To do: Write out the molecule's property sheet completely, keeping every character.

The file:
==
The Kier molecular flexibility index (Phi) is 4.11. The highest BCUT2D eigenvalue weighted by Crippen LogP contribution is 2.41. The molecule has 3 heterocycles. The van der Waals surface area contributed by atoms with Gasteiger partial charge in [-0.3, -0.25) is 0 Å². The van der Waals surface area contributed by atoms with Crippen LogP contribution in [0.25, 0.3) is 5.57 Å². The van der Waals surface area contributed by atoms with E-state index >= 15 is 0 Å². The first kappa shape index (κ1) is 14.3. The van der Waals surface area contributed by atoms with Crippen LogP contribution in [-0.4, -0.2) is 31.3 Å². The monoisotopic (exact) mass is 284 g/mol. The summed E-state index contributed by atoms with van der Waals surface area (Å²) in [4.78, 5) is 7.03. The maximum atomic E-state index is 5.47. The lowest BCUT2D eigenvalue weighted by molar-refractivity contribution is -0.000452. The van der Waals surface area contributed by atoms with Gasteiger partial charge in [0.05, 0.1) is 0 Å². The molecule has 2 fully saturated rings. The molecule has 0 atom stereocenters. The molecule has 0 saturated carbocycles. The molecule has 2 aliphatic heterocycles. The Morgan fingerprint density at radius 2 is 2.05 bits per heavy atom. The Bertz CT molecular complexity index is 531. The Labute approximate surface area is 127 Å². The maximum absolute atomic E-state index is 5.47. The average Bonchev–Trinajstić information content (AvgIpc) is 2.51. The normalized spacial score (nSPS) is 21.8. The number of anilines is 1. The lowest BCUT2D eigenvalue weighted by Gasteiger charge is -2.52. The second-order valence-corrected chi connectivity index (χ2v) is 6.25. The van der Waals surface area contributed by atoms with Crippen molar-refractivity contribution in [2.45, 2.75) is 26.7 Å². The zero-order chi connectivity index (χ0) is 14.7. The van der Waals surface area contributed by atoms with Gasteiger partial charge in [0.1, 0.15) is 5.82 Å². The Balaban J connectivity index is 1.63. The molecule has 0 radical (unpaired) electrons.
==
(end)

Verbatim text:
The Kier molecular flexibility index (Phi) is 4.11. The highest BCUT2D eigenvalue weighted by Crippen LogP contribution is 2.41. The molecule has 3 heterocycles. The van der Waals surface area contributed by atoms with Gasteiger partial charge in [-0.3, -0.25) is 0 Å². The van der Waals surface area contributed by atoms with Crippen LogP contribution in [0.25, 0.3) is 5.57 Å². The van der Waals surface area contributed by atoms with E-state index >= 15 is 0 Å². The first kappa shape index (κ1) is 14.3. The van der Waals surface area contributed by atoms with Crippen LogP contribution in [-0.4, -0.2) is 31.3 Å². The monoisotopic (exact) mass is 284 g/mol. The summed E-state index contributed by atoms with van der Waals surface area (Å²) in [4.78, 5) is 7.03. The maximum atomic E-state index is 5.47. The lowest BCUT2D eigenvalue weighted by molar-refractivity contribution is -0.000452. The van der Waals surface area contributed by atoms with Gasteiger partial charge in [0.05, 0.1) is 0 Å². The molecule has 2 fully saturated rings. The molecule has 0 atom stereocenters. The molecule has 0 saturated carbocycles. The molecule has 2 aliphatic heterocycles. The Morgan fingerprint density at radius 2 is 2.05 bits per heavy atom. The Bertz CT molecular complexity index is 531. The Labute approximate surface area is 127 Å². The maximum absolute atomic E-state index is 5.47. The average Bonchev–Trinajstić information content (AvgIpc) is 2.51. The normalized spacial score (nSPS) is 21.8. The number of anilines is 1. The lowest BCUT2D eigenvalue weighted by Gasteiger charge is -2.52. The second-order valence-corrected chi connectivity index (χ2v) is 6.25. The van der Waals surface area contributed by atoms with Crippen molar-refractivity contribution in [2.45, 2.75) is 26.7 Å². The zero-order chi connectivity index (χ0) is 14.7. The van der Waals surface area contributed by atoms with Gasteiger partial charge in [0.1, 0.15) is 5.82 Å². The Balaban J connectivity index is 1.63. The molecule has 0 radical (unpaired) electrons.